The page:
Pima Community College's police chief is stepping down effective today in the wake of recent complaints from subordinates about her job performance.
Chief Stella Bay, who has led the college's Police Department since 2007, resigned amid allegations that she had poisoned officer morale to the point of imperiling campus safety.
Bay didn't respond Thursday to requests for comment. Two emails and a phone message left with a receptionist at her college office were not returned.
"The majority of PCC officers have no faith in Chief Bay," said a June 7 letter to the college from Matthew Cline, executive director of Local 449 of the American Federation of State, County and Municipal Employees, the union that represents the officers.
Cline said Bay created an "increasingly hostile work environment" that "is endangering the employees and the students that attend the college."
The letter did not cite specific examples of endangerment, and Cline wouldn't comment further when contacted Thursday by the Arizona Daily Star.
Neither would Virginia Ortega, head of the union local's executive committee.
Cline's letter was a follow-up to an earlier complaint about Bay submitted May 1 to the college's interim chancellor.
That letter, from the Police Department's officers and civilian personnel, said PCC was being shortchanged on police protection "due to the negative impact that Chief Bay has had on morale and operations."
It said the chief showed chronic disdain for the officers she led, openly berating them and blaming subordinates when things went wrong, "yet the irony is that she micromanages all aspects of the department," the letter said.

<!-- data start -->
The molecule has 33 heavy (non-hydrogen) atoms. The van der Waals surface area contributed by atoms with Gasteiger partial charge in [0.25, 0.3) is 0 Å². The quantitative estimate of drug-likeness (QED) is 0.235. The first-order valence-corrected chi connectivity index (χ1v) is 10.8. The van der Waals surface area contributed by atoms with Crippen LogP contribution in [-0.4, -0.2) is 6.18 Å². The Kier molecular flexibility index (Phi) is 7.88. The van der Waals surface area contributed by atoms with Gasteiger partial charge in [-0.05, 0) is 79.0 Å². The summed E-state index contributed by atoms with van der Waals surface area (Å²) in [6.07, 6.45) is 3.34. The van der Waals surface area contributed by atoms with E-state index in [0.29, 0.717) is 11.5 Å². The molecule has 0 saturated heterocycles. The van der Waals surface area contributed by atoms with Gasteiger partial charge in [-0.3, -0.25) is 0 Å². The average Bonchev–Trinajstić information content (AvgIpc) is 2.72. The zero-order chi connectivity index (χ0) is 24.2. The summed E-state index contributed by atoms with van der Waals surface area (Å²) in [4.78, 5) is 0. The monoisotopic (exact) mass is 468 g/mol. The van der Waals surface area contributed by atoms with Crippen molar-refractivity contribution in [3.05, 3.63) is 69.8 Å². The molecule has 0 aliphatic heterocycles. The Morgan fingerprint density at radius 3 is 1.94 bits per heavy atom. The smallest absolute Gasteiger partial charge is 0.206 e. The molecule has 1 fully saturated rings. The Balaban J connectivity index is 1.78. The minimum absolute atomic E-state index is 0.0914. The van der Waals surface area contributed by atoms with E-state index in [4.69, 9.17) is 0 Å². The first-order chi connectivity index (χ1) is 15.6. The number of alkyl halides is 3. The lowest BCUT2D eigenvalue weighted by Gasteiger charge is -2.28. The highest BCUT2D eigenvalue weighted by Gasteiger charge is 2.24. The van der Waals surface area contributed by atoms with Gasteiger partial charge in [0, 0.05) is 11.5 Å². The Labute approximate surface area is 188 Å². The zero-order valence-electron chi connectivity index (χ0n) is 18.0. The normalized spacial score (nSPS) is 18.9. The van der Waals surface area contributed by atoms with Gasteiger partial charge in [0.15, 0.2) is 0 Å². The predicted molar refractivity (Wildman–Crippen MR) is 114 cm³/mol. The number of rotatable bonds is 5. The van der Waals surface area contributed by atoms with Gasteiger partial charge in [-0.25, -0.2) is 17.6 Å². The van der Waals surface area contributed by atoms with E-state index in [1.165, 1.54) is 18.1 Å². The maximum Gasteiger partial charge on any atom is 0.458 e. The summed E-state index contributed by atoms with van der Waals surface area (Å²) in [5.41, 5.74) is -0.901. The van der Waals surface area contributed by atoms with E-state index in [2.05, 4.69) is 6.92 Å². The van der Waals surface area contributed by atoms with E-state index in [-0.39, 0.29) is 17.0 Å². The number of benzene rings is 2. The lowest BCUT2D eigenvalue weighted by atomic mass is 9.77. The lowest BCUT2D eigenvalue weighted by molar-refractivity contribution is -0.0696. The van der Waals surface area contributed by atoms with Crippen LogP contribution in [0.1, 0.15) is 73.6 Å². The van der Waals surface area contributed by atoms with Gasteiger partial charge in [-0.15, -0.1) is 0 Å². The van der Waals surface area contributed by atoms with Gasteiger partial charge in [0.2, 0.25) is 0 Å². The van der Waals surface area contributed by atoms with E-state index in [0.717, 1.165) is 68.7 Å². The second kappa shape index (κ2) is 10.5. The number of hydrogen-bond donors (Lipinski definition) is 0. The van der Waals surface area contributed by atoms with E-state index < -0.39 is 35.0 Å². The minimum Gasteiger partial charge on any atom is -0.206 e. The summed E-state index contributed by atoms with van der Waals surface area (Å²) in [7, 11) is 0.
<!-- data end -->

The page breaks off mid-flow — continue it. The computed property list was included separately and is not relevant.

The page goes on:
"This has caused delay in appropriate responses and in some cases a failure to respond at all," it said.
As with Cline's letter, no specifics were provided to back up the assertion that police response had been impaired.
Several weeks before the recent complaints arose, PCC's Governing Board voted to extend Bay's contract as chief until June 2014. By leaving now she forfeits the $100,000 salary she would have earned between now and then.
Bay's June 18 resignation letter said she enjoyed working at PCC but was looking forward to a breather after nearly four decades in law enforcement.
Before coming to the college, Bay spent 31 years at Tucson Police Department, where she retired as a lieutenant in 2006.
PCC's much smaller Police Department has 38 full-time and 22 part-time employees. The college hasn't yet identified who will replace Bay until a new chief is chosen.
Both the recent complaint letters about Bay said her leadership problems were evident for years and that the PCC executive responsible for overseeing her failed to properly address several earlier complaints.
Finance and administration boss David Bea, to whom Bay reported, did not respond Thursday to two emails requesting comment on the claim he mishandled earlier complaints.
In a message to PCC employees Wednesday announcing Bay's retirement, Bea said the chief was "instrumental in helping to ensure that students, staff, and faculty experience a safe and secure educational environment here at the college."
The complaints against Bay weren't mentioned.
PCC recently was placed on probation by its accreditor after an investigation found serious problems with the school's governance and administration.
Contact reporter Carol Ann Alaimo at firstname.lastname@example.org or at 573-4138.